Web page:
In Search of Our Mothers' Gardens: Womanist Prose Background

In Search of Our Mothers' Gardens: Womanist Prose Background

In Search of Our Mothers' Gardens is Alice Walker's 1983 collection of 36 essays composed from 1966 and 1982. At the start of the collection, Walker coins the term "womanist", which refers to a black feminist or other feminist of color. The text can therefore be counted among the foundational texts of "intersectional feminism", which explores the oppression of woman of color at the intersection of race, class, and sex.

The first part of the collection focuses on the work of often-overlooked African American woman writers. Walker discusses Zora Neale Hurston and her writings in several of the essays, but also references poet Jean Toomer and novelist Toni Morrison. Although Walker spent a significant amount of her adulthood in New York, she grew up in the South, so many of the essays feature Black female writers from the South and explore aspects of Black culture in the rural South.

The second part of the collection focuses on the Civil Rights Movement, in which Walker herself was heavily involved. Walker met Martin Luther King, Jr. while studying at Spelman College in Georgia in the early 1960s. Inspired by his work, she became a Civil Rights activist, took part in the 1963 March on Washington, and worked to get African Americans living in the South registered to vote. The section also includes an interview Walker conducted with Coretta Scott King, as well as a review of white American author Florence Engel Randall's The Almost Year. In the review, Walker praises Randall for writing "a book that is remarkably free of cant, stereotypes, déjà. vu and white liberal guilt‐ridden sermonizing, [and] seeks to find a way in which black abused and poor and elite privileged and rich can meet and exchange some warmth of themselves."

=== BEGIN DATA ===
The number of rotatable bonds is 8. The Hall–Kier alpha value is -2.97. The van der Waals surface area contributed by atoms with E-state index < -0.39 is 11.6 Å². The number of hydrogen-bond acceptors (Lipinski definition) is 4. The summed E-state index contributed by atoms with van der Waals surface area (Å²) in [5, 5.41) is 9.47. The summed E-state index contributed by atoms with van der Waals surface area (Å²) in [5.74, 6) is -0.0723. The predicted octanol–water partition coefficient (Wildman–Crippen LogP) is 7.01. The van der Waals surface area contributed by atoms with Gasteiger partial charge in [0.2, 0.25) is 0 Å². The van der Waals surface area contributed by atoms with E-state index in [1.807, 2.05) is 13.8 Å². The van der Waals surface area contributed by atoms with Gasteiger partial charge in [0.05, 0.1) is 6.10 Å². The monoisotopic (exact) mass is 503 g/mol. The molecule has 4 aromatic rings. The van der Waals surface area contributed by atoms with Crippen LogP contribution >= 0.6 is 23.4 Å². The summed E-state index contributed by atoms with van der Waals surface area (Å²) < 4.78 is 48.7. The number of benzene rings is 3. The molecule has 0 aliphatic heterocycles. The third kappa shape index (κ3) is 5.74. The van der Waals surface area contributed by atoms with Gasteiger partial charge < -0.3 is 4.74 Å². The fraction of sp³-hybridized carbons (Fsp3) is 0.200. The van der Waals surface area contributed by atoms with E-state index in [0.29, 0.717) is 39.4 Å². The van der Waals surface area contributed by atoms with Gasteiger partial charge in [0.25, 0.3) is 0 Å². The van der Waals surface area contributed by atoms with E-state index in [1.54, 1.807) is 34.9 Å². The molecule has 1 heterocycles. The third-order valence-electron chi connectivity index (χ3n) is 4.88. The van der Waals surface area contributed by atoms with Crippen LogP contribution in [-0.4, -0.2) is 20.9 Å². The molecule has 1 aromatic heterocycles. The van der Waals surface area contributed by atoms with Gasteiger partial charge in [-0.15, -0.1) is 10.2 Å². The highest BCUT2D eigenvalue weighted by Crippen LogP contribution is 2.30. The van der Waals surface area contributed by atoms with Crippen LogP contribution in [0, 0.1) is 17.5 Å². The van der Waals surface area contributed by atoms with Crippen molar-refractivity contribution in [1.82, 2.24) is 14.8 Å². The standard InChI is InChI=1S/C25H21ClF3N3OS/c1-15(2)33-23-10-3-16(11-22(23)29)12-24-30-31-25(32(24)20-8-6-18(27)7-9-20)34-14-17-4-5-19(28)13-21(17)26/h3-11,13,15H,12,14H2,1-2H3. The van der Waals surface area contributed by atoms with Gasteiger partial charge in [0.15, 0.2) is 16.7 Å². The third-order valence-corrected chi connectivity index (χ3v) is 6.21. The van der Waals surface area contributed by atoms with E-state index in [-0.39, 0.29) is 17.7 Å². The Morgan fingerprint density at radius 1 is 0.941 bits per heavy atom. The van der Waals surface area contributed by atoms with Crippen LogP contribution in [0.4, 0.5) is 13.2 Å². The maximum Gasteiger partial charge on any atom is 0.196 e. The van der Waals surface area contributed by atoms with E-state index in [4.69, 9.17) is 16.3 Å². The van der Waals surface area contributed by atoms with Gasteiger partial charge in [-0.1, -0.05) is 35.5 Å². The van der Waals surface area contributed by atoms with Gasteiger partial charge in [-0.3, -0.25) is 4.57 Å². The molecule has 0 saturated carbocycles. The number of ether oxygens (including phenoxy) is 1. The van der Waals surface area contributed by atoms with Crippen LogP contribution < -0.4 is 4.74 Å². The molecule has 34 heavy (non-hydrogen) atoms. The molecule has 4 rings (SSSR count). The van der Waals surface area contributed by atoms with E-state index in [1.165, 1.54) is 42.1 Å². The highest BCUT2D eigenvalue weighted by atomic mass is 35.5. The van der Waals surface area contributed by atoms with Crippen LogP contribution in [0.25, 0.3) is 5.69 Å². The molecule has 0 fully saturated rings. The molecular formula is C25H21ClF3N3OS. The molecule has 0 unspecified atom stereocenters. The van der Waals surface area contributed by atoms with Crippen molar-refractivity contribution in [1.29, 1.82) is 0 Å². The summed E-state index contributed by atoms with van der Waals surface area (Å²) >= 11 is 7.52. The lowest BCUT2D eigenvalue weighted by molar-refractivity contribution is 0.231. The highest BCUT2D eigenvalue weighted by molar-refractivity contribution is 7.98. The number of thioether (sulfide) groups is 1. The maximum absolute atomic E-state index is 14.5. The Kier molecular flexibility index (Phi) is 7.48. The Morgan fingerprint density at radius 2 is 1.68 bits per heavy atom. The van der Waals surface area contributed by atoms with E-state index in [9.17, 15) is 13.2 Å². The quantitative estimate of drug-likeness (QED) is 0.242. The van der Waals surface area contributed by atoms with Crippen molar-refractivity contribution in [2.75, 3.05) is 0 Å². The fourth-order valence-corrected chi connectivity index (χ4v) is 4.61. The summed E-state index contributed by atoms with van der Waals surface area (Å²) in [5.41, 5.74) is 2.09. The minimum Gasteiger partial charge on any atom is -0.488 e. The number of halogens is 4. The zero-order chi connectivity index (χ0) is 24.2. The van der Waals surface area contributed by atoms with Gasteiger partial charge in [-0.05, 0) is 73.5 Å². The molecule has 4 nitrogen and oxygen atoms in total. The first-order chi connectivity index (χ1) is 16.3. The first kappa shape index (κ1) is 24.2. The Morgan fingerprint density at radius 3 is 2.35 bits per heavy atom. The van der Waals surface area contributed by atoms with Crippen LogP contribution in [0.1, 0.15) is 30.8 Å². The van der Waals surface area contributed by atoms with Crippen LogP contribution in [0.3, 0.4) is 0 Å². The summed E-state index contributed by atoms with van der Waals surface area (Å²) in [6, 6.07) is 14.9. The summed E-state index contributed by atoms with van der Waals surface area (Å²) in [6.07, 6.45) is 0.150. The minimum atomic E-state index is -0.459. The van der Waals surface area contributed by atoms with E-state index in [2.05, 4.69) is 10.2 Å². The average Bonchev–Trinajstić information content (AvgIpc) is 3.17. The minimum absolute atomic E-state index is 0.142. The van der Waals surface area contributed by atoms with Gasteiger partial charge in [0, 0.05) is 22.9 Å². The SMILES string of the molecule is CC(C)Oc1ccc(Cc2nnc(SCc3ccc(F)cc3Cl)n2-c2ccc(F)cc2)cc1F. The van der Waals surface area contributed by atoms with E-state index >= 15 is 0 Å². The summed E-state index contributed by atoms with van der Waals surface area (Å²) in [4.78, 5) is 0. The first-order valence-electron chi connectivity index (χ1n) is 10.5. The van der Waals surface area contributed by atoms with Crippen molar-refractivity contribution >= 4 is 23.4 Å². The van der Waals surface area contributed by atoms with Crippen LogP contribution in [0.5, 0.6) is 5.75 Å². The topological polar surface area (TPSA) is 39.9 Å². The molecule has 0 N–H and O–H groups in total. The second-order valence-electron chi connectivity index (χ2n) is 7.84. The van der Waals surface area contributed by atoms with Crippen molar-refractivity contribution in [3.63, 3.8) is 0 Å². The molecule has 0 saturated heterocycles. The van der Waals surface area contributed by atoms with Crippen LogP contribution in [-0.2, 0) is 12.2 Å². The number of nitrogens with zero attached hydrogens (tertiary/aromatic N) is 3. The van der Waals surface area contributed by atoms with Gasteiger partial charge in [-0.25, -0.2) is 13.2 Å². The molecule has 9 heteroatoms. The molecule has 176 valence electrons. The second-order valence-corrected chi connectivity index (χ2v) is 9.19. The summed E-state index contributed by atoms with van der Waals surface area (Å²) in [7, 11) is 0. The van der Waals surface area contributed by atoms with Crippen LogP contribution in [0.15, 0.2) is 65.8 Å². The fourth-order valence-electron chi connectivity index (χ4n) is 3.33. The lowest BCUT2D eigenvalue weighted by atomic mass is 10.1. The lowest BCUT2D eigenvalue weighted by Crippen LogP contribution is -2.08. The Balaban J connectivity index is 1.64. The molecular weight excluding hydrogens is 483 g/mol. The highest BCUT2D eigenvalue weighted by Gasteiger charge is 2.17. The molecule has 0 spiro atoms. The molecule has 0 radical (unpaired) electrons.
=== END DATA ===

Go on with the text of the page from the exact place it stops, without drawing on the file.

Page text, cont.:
The third part of the collection focuses more generally on Black women overcoming their mistreatment and objectification to attain self-worth and self-respect. The essays address the additional layer of oppression facing women of color due not only to their sex, but to their race: Walker uses the work of Virginia Woolf and Phillis Wheatley to illustrate how white women's fears are often Black women's realities. Like in some of the earlier essays, Walker references numerous Black woman authors and musicians. Walker touches on issues such as colorism/shadeism within the Black community, mental health, etc.

Walker's work is strongly influenced by her religion/spirituality and interest in Transcendental Meditation. Although she has not applied a specific label to her sexual orientation, Walker had a romantic relationship with female musician Tracy Chapman in the mid-1990s, and her sexual openness might have also factored into the perspectives in the essays.

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